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“That puts Australian baking way beyond anything that’s ever happened anywhere else in the world,” says author Bruce Pascoe. He’s talking about 36,000-year-old grindstones discovered in New South Wales, used by Aboriginal Australians to turn seeds into flours for baking. That’s well ahead of other civilisations that started baking early on, like the Egyptians, who began making bread around 17,000 BC.
Pascoe, who has Bunurong and Tasmanian heritage, combed through early colonists’ records to write his latest book, Dark Emu, Black Seeds: Agriculture or Accident?. Explorers’ detailed accounts of packed piles of hay, grain surpluses, and three-meter wells contrast with the widely held, skewed view of Aboriginal people as “mere wanderers across the soil” (as Pascoe mentions in the book), revealing instead a sophisticated approach to cultivating and storing food via agricultural methods alongside hunting and foraging practices. According to Pascoe, the diffusion of the simplistic hunter-gatherer image served to justify the dispossession of Aboriginal people.
Pascoe isn’t only keen to spread awareness of Indigenous agriculture – he’s reviving it. “The idea was that local Aboriginal people would get involved in growing these foods again,” Pascoe says of the Gurandgi Munjie collective he’s formed with several other Indigenous Australians living along the NSW south coast and in east Gippsland in Victoria. Over the past few years, they’ve been trialing native millet, kangaroo grass and murnong crops with the view to increase their harvests and begin selling soon. “One of our aims is to make sure our people earn a living out of it, as well as helping Australia learn about a natural Australian diet.”
We love making the breads simply because it tastes so good, but also because it makes the kitchen smell good as well.
While murnong – also known as yam daisy – is a tuber that can be eaten like a vegetable, the seeds of native millet and kangaroo grass make for nutritious, gluten-free flours when milled. “The bread we’ve made rises like a rye loaf,” says Pascoe of Gurandgi Munjie’s baking experiments so far, using a sourdough starter and a blend of wheat flour with the native millet or kangaroo grass flours. Some they’ve been working on with chef Ben Shewry of Melbourne’s Attica restaurant. “Ben came down and ate almost the whole loaf himself! He was really thrilled by the texture, flavour and the smell of the bread,” says Pascoe. “Kangaroo grass flour has got a really beautiful smell and a nutty flavour. We love making the bread simply because it tastes so good, but also because it makes the kitchen smell good as well.”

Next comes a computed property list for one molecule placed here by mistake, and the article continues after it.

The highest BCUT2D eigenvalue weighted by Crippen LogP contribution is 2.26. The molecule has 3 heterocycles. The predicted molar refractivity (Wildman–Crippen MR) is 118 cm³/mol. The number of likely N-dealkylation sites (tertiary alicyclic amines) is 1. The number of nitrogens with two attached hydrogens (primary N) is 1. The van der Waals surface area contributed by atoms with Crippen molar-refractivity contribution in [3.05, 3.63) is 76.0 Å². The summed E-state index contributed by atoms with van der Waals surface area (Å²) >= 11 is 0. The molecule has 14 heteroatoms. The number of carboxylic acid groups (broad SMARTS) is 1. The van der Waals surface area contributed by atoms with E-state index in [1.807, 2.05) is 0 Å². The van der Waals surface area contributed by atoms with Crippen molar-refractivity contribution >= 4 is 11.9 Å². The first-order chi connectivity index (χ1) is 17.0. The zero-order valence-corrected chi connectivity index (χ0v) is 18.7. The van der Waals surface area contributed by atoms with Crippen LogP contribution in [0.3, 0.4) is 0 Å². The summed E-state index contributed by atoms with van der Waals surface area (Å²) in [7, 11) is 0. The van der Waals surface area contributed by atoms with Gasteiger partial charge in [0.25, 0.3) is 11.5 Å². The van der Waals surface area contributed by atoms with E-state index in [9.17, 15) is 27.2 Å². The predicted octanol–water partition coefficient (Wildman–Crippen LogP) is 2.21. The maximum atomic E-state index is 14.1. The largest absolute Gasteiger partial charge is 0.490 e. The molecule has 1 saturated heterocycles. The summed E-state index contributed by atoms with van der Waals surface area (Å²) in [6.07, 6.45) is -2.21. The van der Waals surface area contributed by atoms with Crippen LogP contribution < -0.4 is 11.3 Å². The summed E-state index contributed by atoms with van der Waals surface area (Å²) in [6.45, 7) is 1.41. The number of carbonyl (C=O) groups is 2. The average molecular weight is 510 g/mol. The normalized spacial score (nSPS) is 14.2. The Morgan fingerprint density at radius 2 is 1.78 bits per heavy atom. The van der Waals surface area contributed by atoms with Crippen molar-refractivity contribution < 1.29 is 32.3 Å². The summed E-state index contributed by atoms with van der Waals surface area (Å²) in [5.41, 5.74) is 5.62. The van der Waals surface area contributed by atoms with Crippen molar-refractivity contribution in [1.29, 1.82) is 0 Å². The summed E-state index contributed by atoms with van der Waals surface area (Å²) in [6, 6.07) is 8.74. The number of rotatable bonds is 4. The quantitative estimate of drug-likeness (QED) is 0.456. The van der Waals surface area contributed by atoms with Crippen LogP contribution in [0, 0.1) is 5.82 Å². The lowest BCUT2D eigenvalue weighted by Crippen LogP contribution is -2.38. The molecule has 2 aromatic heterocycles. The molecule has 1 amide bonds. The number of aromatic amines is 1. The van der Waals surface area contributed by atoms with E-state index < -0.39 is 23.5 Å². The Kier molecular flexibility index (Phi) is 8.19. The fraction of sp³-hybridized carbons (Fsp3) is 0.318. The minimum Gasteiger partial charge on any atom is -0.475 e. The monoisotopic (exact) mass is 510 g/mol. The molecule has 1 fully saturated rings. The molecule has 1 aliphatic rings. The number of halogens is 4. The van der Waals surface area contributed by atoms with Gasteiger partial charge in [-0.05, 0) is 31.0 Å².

Though Pascoe’s loaves use more modern baking know-how, there are plenty of clues about breadmaking in Indigenous Australian food culture before colonisation, beyond those ancient grindstones. “There are stories and songs around the baking of the flour from all different parts of the country,” says Pascoe. While breads may have once been cooked directly on hot coals, ovens were also used. “Many loaves were actually found still in the oven after the Aboriginal people had been killed or sent off the country, so there’s evidence there [that’s how they] were baked.”
Bringing those traditions back to life isn’t the only benefit of cultivating these native crops. “Environmentally it’s a pretty good deal,” says Pascoe. “They’re perennials, so once you get your crop established you don’t have to plough the land again or add fertiliser or pesticide. Your CO2 emission levels are going to drop dramatically because you’re not turning the soil over and releasing carbon into the atmosphere.”
The flours are all out for the time being, but the next grain harvest is set to take place in January in Mallacoota, Victoria. “These are our foods and it’s our culture, so we want to be involved in it,” Pascoe says. “For us, it’s a political and a cultural activity as well as an agricultural activity.”
Pascoe told an enthralled audience at a Time Out Talk on The Politics of Bushfood Now in Sydney this week that "within three years, we'll be eating breads made with 50 percent Indigenous flour". Pascoe was joined by fellow panelists Jody Orcher, an Ularai Barkandji woman from Brewarrina, in north-west NSW, and the Royal Botanic Garden Sydney’s Aboriginal Education Coordinator; Jade Santo, who has Kudjulla, Bindal, and Mitakoodi heritage, and is an apprentice chef who worked at noma australia; Time Out's Freya Herring; Lennox Hastie of Sydney restaurant Firedoor, where Indigenous ingredients often appear on the menu; and NITV channel manager Tanya Denning-Orman (read her thoughts on the importance of the stories behind Indigenous ingredients here).
While the title of the talk may have suggested dry political discussions or fiery debates, the evening was about neither. Instead, the audience learned about the crucial links between food and country, and respect for the land; and the fervent hope of the panelists that the Indigenous food industry did not follow the difficult path of the Indigenous art industry.
Those attending the talk also got a taste of how Indigenous flavours are being used, with award-winning Aboriginal-owned and operated Indigiearth selling tasting plates that included lemon myrtle arancini balls, bush tomato quiche and wattleseed cheesecake. Indigiearth assisted noma australia in sourcing local ingredients during the restaurant's pop-up this year - an event that has been a key part of the groundswell of interest in Indigenous ingredients and foodways.
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Photographs courtesy of Bruce Pascoe.